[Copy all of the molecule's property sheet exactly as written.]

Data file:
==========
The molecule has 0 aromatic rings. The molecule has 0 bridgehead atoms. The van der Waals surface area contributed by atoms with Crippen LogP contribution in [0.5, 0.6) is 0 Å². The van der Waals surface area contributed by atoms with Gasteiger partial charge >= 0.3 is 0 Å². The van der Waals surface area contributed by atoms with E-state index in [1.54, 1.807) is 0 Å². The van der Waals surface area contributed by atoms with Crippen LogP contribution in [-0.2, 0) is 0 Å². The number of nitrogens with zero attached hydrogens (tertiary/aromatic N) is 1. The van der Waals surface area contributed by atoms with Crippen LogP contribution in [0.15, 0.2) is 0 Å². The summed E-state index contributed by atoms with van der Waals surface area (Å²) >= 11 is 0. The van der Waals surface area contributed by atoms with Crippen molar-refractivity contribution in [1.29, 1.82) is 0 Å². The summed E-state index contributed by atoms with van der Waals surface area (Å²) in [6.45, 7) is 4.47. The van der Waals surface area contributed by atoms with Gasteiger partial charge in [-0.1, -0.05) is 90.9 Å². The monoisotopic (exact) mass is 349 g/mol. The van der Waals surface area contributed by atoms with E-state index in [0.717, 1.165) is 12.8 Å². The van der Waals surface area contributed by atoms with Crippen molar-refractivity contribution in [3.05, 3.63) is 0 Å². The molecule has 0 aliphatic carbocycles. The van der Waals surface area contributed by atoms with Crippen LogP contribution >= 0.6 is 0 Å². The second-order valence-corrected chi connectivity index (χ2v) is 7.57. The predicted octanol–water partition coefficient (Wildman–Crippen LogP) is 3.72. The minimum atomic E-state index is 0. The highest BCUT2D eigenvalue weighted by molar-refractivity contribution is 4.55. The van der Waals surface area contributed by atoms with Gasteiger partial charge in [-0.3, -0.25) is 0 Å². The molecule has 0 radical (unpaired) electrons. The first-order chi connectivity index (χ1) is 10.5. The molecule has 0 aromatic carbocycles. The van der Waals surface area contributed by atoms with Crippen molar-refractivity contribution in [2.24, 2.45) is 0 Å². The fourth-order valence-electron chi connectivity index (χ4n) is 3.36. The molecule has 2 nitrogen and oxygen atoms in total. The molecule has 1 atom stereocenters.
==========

The molecule has 0 aromatic rings. The molecule has 0 bridgehead atoms. The van der Waals surface area contributed by atoms with Crippen LogP contribution in [0.5, 0.6) is 0 Å². The van der Waals surface area contributed by atoms with Gasteiger partial charge >= 0.3 is 0 Å². The van der Waals surface area contributed by atoms with E-state index in [1.54, 1.807) is 0 Å². The van der Waals surface area contributed by atoms with Crippen LogP contribution in [-0.2, 0) is 0 Å². The number of nitrogens with zero attached hydrogens (tertiary/aromatic N) is 1. The van der Waals surface area contributed by atoms with Crippen LogP contribution in [0.15, 0.2) is 0 Å². The summed E-state index contributed by atoms with van der Waals surface area (Å²) >= 11 is 0. The van der Waals surface area contributed by atoms with Crippen molar-refractivity contribution in [1.29, 1.82) is 0 Å². The summed E-state index contributed by atoms with van der Waals surface area (Å²) in [6.45, 7) is 4.47. The van der Waals surface area contributed by atoms with Gasteiger partial charge in [-0.1, -0.05) is 90.9 Å². The monoisotopic (exact) mass is 349 g/mol. The van der Waals surface area contributed by atoms with E-state index in [0.717, 1.165) is 12.8 Å². The van der Waals surface area contributed by atoms with Crippen molar-refractivity contribution in [3.05, 3.63) is 0 Å². The molecule has 0 aliphatic carbocycles. The van der Waals surface area contributed by atoms with Crippen LogP contribution >= 0.6 is 0 Å². The second-order valence-corrected chi connectivity index (χ2v) is 7.57. The predicted octanol–water partition coefficient (Wildman–Crippen LogP) is 3.72. The minimum atomic E-state index is 0. The highest BCUT2D eigenvalue weighted by molar-refractivity contribution is 4.55. The van der Waals surface area contributed by atoms with Gasteiger partial charge in [-0.3, -0.25) is 0 Å². The molecule has 0 radical (unpaired) electrons. The first-order chi connectivity index (χ1) is 10.5. The molecule has 0 aromatic carbocycles. The van der Waals surface area contributed by atoms with Crippen molar-refractivity contribution in [2.24, 2.45) is 0 Å². The fourth-order valence-electron chi connectivity index (χ4n) is 3.36. The molecule has 2 nitrogen and oxygen atoms in total. The molecule has 1 atom stereocenters.